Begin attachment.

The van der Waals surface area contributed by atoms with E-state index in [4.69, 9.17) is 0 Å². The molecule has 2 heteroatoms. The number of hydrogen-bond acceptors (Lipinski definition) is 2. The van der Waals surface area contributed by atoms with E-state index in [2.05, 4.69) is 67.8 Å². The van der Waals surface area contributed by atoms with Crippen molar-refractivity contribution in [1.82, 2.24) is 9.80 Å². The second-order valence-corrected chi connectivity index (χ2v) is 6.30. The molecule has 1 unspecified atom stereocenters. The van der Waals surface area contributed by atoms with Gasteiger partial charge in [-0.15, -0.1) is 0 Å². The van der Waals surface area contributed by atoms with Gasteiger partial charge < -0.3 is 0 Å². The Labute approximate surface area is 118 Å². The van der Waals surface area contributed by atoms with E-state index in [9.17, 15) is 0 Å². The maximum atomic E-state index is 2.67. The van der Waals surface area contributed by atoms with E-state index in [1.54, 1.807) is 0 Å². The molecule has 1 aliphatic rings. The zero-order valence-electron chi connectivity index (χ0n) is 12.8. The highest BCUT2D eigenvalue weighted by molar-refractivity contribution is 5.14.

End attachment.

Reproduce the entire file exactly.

The van der Waals surface area contributed by atoms with E-state index in [4.69, 9.17) is 0 Å². The molecule has 2 heteroatoms. The number of hydrogen-bond acceptors (Lipinski definition) is 2. The van der Waals surface area contributed by atoms with E-state index in [2.05, 4.69) is 67.8 Å². The van der Waals surface area contributed by atoms with Crippen molar-refractivity contribution in [1.82, 2.24) is 9.80 Å². The second-order valence-corrected chi connectivity index (χ2v) is 6.30. The molecule has 1 unspecified atom stereocenters. The van der Waals surface area contributed by atoms with Gasteiger partial charge in [-0.15, -0.1) is 0 Å². The van der Waals surface area contributed by atoms with Gasteiger partial charge < -0.3 is 0 Å². The Labute approximate surface area is 118 Å². The van der Waals surface area contributed by atoms with E-state index in [9.17, 15) is 0 Å². The maximum atomic E-state index is 2.67. The van der Waals surface area contributed by atoms with E-state index in [1.54, 1.807) is 0 Å². The molecule has 1 aliphatic rings. The zero-order valence-electron chi connectivity index (χ0n) is 12.8. The highest BCUT2D eigenvalue weighted by molar-refractivity contribution is 5.14.